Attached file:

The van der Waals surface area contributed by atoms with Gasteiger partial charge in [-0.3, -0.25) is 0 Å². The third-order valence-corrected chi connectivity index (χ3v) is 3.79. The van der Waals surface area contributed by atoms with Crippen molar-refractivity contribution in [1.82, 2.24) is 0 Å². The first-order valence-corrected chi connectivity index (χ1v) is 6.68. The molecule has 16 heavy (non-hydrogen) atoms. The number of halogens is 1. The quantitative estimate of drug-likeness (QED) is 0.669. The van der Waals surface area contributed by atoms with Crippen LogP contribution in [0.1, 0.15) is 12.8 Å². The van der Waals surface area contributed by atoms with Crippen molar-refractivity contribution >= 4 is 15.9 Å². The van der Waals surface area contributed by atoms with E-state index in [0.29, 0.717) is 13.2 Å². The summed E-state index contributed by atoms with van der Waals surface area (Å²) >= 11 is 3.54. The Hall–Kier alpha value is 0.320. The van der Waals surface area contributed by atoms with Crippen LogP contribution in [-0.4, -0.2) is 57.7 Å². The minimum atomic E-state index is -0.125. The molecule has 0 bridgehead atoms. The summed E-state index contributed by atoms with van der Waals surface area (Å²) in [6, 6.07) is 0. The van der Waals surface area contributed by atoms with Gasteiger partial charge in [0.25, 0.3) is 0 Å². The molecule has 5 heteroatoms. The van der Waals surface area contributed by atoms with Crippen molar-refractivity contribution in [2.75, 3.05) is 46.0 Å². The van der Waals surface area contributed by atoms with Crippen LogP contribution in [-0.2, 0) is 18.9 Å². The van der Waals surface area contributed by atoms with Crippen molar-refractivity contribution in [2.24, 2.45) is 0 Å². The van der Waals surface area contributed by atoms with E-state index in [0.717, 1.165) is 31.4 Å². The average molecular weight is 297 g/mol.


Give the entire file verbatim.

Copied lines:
The van der Waals surface area contributed by atoms with Gasteiger partial charge in [-0.3, -0.25) is 0 Å². The third-order valence-corrected chi connectivity index (χ3v) is 3.79. The van der Waals surface area contributed by atoms with Crippen molar-refractivity contribution in [1.82, 2.24) is 0 Å². The first-order valence-corrected chi connectivity index (χ1v) is 6.68. The molecule has 16 heavy (non-hydrogen) atoms. The number of halogens is 1. The quantitative estimate of drug-likeness (QED) is 0.669. The van der Waals surface area contributed by atoms with Crippen LogP contribution in [0.1, 0.15) is 12.8 Å². The van der Waals surface area contributed by atoms with Crippen molar-refractivity contribution >= 4 is 15.9 Å². The van der Waals surface area contributed by atoms with E-state index in [0.29, 0.717) is 13.2 Å². The summed E-state index contributed by atoms with van der Waals surface area (Å²) >= 11 is 3.54. The Hall–Kier alpha value is 0.320. The van der Waals surface area contributed by atoms with Crippen LogP contribution in [-0.4, -0.2) is 57.7 Å². The minimum atomic E-state index is -0.125. The molecule has 0 bridgehead atoms. The summed E-state index contributed by atoms with van der Waals surface area (Å²) in [6, 6.07) is 0. The van der Waals surface area contributed by atoms with Gasteiger partial charge in [0.25, 0.3) is 0 Å². The molecule has 5 heteroatoms. The van der Waals surface area contributed by atoms with Crippen molar-refractivity contribution in [2.75, 3.05) is 46.0 Å². The van der Waals surface area contributed by atoms with Crippen LogP contribution in [-0.2, 0) is 18.9 Å². The van der Waals surface area contributed by atoms with Crippen molar-refractivity contribution in [2.24, 2.45) is 0 Å². The van der Waals surface area contributed by atoms with E-state index in [0.717, 1.165) is 31.4 Å². The average molecular weight is 297 g/mol.